Are Certain E-Cigs Safer Than Others?

man vaping

When e-cigarettes were first introduced to American consumers, they were marketed as a safer alternative to traditional cigarettes. While this may have had some truth to it, regulatory agencies and medical professionals alike have begun to express significant concerns about the safety of vaping, particularly among young people.

The U.S. Surgeon General discusses the risks of e-cigarette use in teens and young adults on its website, noting the harmful effects that nicotine and other chemicals found in these products can cause to the developing brain, not to mention an increased risk of addiction and behavioral problems.

The CDC answers the question “Are e-cigarettes less harmful than regular cigarettes?” with a troubling answer: “Yes—but that doesn’t mean e-cigarettes are safe.” E-cigarette aerosol can contain harmful substances such as nicotine, heavy metals, and cancer-causing agents.

E-cigarettes are not approved by the FDA to help adults quit smoking, despite any manufacturers’ claims or marketing efforts that hint otherwise.

To make matters worse, there has been a disturbing number of lung injuries and deaths associated with e-cigarettes and vaping. In February 2020, the CDC reported 2,807 hospitalizations and deaths associated with vaping.

In June 2022, the FDA made a move to force JUUL, the top e-cigarette manufacturer in the industry, to remove its products from the U.S. market. JUUL was again allowed to market and sell its products in the U.S. just about a week later, thanks to an administrative stay placed on the FDA’s original marketing denial orders (MDOs), but the health effects of JUUL and all e-cigarettes remain under scrutiny.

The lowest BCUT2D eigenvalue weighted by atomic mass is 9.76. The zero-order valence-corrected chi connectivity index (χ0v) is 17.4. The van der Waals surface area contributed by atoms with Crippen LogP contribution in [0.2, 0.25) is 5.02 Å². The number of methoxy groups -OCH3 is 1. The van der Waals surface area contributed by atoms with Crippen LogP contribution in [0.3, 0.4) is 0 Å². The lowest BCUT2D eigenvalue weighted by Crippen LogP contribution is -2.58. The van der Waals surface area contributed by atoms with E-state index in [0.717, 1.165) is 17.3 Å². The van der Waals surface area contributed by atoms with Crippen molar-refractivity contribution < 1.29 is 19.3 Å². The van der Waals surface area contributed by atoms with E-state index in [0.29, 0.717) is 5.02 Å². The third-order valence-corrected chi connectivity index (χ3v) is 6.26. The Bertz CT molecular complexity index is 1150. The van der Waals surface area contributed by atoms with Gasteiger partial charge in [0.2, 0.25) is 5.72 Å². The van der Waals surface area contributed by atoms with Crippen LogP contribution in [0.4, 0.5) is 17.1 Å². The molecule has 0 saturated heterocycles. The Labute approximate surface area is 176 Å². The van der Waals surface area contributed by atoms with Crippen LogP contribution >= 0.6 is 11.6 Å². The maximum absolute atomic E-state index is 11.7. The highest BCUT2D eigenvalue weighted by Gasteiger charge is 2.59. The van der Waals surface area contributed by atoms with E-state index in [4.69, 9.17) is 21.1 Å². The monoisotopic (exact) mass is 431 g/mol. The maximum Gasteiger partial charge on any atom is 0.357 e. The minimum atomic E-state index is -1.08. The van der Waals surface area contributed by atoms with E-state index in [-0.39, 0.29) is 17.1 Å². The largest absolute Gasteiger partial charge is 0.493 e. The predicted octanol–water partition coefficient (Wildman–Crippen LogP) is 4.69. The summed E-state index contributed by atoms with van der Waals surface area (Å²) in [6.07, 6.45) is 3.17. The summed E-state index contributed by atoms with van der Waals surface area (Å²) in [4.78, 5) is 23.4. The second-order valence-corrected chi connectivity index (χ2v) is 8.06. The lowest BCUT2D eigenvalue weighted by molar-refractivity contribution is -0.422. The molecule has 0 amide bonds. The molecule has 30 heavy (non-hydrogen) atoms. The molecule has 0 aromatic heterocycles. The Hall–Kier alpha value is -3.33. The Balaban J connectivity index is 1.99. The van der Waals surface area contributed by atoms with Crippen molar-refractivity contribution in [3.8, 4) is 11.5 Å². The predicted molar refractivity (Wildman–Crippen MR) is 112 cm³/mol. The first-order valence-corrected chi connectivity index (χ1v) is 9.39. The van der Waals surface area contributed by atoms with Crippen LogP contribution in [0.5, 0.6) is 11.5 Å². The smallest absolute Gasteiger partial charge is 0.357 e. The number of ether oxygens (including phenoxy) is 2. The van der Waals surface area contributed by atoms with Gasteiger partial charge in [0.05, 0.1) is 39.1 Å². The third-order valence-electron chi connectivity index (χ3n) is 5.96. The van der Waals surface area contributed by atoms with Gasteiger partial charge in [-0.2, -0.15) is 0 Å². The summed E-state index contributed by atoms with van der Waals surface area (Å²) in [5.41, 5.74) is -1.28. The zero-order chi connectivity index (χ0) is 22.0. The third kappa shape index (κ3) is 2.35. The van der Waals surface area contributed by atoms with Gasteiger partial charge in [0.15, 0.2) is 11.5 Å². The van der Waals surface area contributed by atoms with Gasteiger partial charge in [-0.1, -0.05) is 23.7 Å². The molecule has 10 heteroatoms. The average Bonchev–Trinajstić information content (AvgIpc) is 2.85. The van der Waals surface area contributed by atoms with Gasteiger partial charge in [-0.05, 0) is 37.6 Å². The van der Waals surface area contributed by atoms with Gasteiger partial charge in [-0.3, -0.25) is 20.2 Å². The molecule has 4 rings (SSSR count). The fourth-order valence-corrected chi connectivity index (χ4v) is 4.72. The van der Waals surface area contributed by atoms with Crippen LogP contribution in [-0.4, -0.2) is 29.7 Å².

JUUL and other e-cigarette manufacturers have come under fire for their advertising practices, a consequent rise in teen vaping, and concern over the ingredients in their products.

E-Cigarettes & E-Liquid or E-Juice

E-cigarettes work by heating a liquid (called e-liquid or e-juice) and turning it into an aerosol. Although smoking an e-cigarette is often called vaping and the aerosol is referred to as vapor, there is a difference. Vapor is defined as a substance in the gas phase. Aerosol is a suspension of tiny solid particles or liquid droplets in air or another gas. E-cigarettes do not create vapor (gas); they create an aerosol made of up e-liquid, which is then inhaled by the user.

E-cigarettes have varying levels of voltage and heating temperatures, which can affect the amount of “vapor” a person inhales. Some e-cigarettes have adjustable voltage levels, allowing the user to make the heating coil hotter or cooler depending on their desired vaping experience. The hotter the coil, the denser the aerosol.

The biggest variable with e-cigarette use involves the e-liquid itself. Finding a comprehensive list of ingredients for a specific e-juice or e-liquid can be difficult or downright impossible, but many of these products share common ingredients. Then, there’s the risk of unknown ingredients in homemade e-liquids or products from unverified online vendors or countries where e-cigarettes are not regulated.

E-Cigarette Ingredients You Should Be Aware Of

Diacetyl